The sculpture was a gift to the centennial and Wright legacy by the state of North Carolina.

Sculptor, Stephen H. Smith

Wright Brothers First Flight Centennial Memorial

Commissioned by the State of North Carolina to celebrate the centennial Anniversary of flight December 17, 1903-2003. The Governor of North Carolina, Michael F. Easley, gifted the sculpture on behalf of the state to the United States Government, on hand to accept it was Secretary of the Interior Gale A. Norton. The sculpture is comprised of 7 life-size bronze figures – that of Orville Wright who flew that day, Wilbur Wright running alongside the planes as it outran him and John T. Daniels, a local who photographed the historic moment. The plane, a full-scale replica of the 1903 Flyer, with a 40’ 4” wingspan, was fabricated in stainless steel and weighs 10,000 lbs.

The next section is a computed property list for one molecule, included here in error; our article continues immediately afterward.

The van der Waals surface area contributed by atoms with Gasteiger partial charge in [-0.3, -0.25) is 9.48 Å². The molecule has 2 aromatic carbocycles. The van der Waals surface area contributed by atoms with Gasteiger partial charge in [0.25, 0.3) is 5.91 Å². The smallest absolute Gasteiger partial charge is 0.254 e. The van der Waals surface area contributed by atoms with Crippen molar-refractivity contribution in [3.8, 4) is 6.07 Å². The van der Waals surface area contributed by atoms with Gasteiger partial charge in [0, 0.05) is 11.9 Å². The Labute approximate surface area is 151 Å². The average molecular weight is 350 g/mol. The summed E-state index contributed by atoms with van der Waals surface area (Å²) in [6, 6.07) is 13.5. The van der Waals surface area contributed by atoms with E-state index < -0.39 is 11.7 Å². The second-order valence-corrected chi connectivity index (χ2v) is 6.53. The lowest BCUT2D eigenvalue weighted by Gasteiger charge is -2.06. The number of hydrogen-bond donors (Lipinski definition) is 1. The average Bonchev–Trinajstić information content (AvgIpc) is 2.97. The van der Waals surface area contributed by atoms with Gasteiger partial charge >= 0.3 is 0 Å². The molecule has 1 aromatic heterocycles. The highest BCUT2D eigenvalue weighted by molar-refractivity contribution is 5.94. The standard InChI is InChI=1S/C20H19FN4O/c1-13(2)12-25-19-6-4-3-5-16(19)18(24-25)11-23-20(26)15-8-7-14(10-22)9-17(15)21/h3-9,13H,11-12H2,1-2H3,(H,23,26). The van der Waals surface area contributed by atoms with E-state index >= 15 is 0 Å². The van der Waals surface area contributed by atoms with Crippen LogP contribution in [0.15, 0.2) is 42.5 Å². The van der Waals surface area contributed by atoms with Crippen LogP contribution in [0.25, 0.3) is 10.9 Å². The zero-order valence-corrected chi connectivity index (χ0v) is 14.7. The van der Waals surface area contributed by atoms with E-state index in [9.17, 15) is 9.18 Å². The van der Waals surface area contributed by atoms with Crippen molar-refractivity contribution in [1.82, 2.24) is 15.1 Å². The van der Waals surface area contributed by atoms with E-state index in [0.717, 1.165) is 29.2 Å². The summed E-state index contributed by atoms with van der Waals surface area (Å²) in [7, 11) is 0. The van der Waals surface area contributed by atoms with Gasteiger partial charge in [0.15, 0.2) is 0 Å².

The 4 other witnesses on hand that day, Cephus Brinkley, Will Dough, Adam Etheridge and Johnny Moore, were added to the Memorial and dedicated on the 102 Anniversary; December 17, 2005.

This land was set aside to honor the Wright Brothers and to commemorate one of man kind’s greatest achievements, that of flight.

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“We actually (modeled it on) the moment before,” the Wilmington-born artist said. “In the photo, the plane is about two feet in the air. We wanted it at the very beginning of flight.”

The poses were practical as well as aesthetic. The sculpture weighs well over 10,000 pounds, and it was necessary to have the plane touching the ground to keep it stable, especially in an area with weather as turbulent as the Outer Banks can experience.

All that weight is supported by concrete and steel pillars extending 30 feet deep into the ground. The whole assemblage was designed, with the help of state Department of Transportation engineers, to withstand 140 mph wind and weight of 150 pounds per square foot.

“And we were happy we did that after coming over here yesterday and seeing a number of children hanging on the front of that elevator,” Smith said, gesturing to the small wing at the front of the flyer.

-source USA Today 12/13/03